VERDA DAVENPORT-BOOHER is busy.
Her work as the Costume Director for Ballet Arkansas provides the most structured schedule of her three, four, or more jobs. She recently made time to chat over tea (her) and cocoa (me) at The Green Corner Store despite the unseasonal arctic blasts to discuss her career and calling, and some benefits of the neighborhood. “You can’t go wrong in SoMa,” she said.
From classic ballets to contemporary showcases, Verda outfits each Ballet Arkansas dancer, tailoring and altering to ensure a good fit for both the dancers’ safety and the audience’s enjoyment. This season’s performances required apparel ranging from streamlined, modern styles for Debut to the ornate and quintessential in Sleepy Hollow and forthcoming Cinderella. With each show, she enacts the values of Ballet Arkansas’s mission: innovating whenever possible, evolving fresh takes on time-honored and sometimes well-worn garments, collaborating with experts and volunteers, and making this fine art accessible to dancers, both professional and novice, and audiences alike. Though we don’t see Verda herself onstage, her work is present for every moment of each performance, helping tell the stories and entertain.
A Little Rock native and high school theater student, she chose Louisiana Tech for an undergrad degree, later studied at Penn State, and returned to Arkansas to stitch together a living through her passion and vocation in the arts. We discussed her unconventional agenda, making mice, and her efforts for the upcoming Nutcracker Spectacular.
What’s your favorite part of presenting this classic piece?
It doesn’t feel like Christmas without the first fittings for the littles. My holiday would not be complete without that—even though it starts in August! You get a little person who is brightened by the mouse suit. It makes them look so cute and fat, and they get to play! The littles are so eager and sweet. I get excited because they get an opportunity to do something they are really interested in, on the big stage with the big lights and, hopefully, people smiling at them. My son gave a performance in a newly reformed costume one year, and it took my breath away. It was beautiful. That’s why we do this. I keep chasing that dragon.
How did you get started with Ballet Arkansas?
The theater community here is really small. I started at The Rep when I came back from grad school, around 1994, working as an intern and designing. It was a golden time. Ylsa Hicks was the first designer I worked with there. I was so lucky to be able to work in the costume shop at The Rep. That’s when I was approached to work on The Nutcracker at Ballet Arkansas as a volunteer. I helped the one full-time person with costuming and making or fixing stuff.
One year, they hired a designer out of Ohio to redesign the Mother Ginger number. He built the actual Mother Ginger, then sent the patterns, fabric and drawings for all the little bon bons. My daughter’s big dream was to one day wear one of those costumes onstage. It was so exciting and fun because it was everything you learn in grad school. We rebuilt years later, and soon after, Ballet Arkansas approached me to say, “You can do this as an hourly paid position.” I feel very lucky to be doing something I love and am good at.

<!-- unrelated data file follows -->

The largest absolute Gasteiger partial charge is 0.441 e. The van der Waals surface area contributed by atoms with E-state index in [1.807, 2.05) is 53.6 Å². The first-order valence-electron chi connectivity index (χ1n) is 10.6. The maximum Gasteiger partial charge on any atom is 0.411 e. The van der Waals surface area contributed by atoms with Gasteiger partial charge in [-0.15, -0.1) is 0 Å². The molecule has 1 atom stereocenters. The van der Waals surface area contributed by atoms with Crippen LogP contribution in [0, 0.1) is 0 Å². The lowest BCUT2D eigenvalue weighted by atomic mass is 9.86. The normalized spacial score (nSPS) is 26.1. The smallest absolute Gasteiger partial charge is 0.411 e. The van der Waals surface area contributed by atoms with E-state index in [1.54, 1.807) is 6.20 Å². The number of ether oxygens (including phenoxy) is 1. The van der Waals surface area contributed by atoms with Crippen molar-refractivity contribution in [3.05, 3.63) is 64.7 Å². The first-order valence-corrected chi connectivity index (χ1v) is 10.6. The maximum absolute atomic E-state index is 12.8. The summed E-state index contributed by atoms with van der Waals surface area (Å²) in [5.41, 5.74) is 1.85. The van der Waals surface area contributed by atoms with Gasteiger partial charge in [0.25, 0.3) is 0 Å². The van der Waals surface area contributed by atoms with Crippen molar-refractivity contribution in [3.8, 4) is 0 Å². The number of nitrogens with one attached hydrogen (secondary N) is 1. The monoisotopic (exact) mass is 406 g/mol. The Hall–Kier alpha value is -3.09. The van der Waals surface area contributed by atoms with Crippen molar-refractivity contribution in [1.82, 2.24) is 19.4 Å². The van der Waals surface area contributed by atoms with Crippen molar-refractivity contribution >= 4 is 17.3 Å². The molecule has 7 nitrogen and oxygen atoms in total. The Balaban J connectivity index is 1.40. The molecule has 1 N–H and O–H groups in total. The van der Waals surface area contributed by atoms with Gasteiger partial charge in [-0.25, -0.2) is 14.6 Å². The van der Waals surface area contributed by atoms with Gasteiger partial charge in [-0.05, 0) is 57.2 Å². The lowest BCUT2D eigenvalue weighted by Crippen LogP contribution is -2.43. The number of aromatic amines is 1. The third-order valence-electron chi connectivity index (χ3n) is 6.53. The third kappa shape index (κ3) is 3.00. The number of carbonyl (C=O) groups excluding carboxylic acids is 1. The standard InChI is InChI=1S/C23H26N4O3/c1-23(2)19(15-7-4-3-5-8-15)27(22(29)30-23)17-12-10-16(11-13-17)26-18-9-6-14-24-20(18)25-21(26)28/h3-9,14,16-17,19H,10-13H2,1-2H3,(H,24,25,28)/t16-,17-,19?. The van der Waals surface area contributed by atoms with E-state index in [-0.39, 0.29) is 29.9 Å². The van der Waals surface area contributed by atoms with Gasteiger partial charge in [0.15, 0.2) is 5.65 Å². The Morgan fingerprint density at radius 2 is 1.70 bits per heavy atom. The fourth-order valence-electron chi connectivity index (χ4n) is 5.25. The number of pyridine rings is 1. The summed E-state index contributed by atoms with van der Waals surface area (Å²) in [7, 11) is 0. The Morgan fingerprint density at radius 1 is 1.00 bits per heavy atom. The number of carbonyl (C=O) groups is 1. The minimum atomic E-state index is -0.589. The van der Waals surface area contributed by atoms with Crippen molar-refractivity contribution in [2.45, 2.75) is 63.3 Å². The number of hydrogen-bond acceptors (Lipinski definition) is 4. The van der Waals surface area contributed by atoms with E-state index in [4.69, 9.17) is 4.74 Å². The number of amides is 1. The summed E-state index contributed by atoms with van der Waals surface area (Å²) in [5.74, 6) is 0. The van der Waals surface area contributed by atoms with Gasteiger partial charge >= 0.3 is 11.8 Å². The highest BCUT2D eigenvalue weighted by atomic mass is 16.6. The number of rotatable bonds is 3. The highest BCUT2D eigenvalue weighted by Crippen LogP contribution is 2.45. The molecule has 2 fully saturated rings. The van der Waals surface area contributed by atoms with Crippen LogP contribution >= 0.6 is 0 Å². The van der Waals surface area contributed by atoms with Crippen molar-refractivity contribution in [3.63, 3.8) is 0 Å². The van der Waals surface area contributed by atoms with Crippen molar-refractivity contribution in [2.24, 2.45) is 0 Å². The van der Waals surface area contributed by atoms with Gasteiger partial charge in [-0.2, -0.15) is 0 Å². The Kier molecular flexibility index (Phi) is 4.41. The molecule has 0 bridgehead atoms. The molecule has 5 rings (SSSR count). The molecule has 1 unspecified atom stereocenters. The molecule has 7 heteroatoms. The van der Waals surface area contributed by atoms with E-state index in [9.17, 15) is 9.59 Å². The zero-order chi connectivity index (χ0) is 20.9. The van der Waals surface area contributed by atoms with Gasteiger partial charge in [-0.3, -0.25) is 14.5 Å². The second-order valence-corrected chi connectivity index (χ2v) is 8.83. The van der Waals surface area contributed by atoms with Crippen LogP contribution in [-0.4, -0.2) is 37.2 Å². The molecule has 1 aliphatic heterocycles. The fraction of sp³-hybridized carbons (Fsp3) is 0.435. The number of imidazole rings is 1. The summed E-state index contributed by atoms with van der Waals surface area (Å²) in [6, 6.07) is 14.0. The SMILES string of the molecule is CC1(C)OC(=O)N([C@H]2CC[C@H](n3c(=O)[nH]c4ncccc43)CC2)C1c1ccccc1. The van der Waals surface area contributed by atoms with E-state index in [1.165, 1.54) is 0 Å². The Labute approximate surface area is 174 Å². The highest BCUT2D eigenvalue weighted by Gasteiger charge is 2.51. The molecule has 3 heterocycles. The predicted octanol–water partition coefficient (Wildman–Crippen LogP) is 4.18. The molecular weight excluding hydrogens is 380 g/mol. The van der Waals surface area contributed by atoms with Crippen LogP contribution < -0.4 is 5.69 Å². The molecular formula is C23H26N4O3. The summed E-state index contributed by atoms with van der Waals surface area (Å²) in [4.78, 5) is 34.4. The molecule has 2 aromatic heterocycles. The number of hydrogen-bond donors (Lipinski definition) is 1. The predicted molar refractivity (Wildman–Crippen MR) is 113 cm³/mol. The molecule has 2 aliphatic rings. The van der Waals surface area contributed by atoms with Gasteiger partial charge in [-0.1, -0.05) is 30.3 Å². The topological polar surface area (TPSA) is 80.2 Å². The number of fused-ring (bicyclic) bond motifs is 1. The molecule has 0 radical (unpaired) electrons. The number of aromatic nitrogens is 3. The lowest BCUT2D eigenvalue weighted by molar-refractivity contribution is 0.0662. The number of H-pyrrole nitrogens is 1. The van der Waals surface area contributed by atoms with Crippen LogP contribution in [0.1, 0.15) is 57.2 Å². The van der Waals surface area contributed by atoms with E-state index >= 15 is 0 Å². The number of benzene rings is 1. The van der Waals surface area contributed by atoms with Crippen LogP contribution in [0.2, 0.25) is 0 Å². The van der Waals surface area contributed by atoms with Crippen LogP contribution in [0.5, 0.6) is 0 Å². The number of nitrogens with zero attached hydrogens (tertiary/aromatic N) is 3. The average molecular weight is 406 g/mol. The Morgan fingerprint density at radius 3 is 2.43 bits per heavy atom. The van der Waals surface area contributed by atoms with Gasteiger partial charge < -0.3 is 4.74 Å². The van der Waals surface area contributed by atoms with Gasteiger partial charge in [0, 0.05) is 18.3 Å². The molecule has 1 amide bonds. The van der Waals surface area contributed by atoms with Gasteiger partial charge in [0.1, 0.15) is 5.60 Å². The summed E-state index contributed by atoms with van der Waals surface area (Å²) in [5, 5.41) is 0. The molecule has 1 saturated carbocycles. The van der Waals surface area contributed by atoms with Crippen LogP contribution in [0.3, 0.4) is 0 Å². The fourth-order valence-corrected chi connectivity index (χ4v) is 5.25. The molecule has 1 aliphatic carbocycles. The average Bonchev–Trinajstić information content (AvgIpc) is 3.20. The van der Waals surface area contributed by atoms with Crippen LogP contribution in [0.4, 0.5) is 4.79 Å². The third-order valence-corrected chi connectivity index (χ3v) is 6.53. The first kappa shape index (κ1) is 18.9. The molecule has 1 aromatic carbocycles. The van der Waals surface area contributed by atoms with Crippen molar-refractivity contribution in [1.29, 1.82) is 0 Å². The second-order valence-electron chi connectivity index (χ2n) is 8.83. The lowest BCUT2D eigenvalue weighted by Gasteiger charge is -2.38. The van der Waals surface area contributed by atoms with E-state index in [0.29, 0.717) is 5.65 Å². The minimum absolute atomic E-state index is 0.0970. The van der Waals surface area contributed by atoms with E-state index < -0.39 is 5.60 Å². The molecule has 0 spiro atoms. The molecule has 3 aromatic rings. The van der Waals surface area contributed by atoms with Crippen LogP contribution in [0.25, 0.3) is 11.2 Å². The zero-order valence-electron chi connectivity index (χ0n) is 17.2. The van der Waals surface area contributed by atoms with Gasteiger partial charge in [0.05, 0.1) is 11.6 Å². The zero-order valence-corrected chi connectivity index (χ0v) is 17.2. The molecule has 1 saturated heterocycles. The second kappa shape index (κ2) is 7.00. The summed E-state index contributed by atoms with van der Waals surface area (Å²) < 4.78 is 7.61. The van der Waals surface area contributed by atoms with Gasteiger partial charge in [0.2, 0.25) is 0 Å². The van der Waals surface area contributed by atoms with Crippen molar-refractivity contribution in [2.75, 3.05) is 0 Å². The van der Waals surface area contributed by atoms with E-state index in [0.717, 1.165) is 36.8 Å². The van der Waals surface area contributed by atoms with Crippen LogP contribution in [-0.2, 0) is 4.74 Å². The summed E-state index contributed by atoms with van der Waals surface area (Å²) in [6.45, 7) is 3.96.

Have you always been interested in fashion and creating costumes?
Theater created my interest in fashion. In theater, you learn about becoming different people in cultures and time periods. You get the artistry and craft, how it all connects to character, and you work with different artists to see that the director’s vision is clear, that your work gels with others. The outcome is stunning and amazing when you’re working with great people. But my mom would always sew, back in the ‘70s. She made me “designer” jeans. She bought me a machine when I was young. I made Barbie clothes.
How do you decide what costumes a show needs? Where do they come from?
We mostly borrow or buy off the rack. There’s no costume that only one dancer wears—they share everything. I’ve altered pieces between shows on the same day. Catherine [Garratt Fothergill] and Michael [Fothergill] have great connections. Don Bolinger [University of Arkansas at Little Rock costume-shop manager] totally helped me figure things out. Sometimes I’m doing the work on my living room floor with my two dogs and kids at 3 in the morning. But we’re moving our costumes to our space on Main Street, constantly working and getting better.
Sounds like a whole network of interconnected working parts—and institutional memory.
Yes. When it all started, volunteering for The Nutcracker, it was two people doing it all. Donna McCarty and Jana Beard did most of the costuming before I did, as well as Stephanie Darker. It’s hard to do costuming work alone. Imagine these women choreographing, digging things out, borrowing. Still to this day, when I’m confused, I call them and go, Hey! What did we do? Who did we order from? Where did we get the soldiers? I find myself embodying Donna, channeling her. I said yes to volunteering because Jana is a goddess and deserves all the help.
I’m learning ballet costuming through Catherine and Michael now—they were dancers and know what works, what fits, how to make it safe—and from me, they learn construction. I’m excited to see artistically where it goes. Ballet Arkansas is trying to up the quality of things on a small budget. We have a whole Renaissance!
Don’t miss Verda’s handiwork when Ballet Arkansas performs their Nutcracker Spectacular Dec. 13-15. For more information, visit balletarkansas.org/nutcracker-spectacular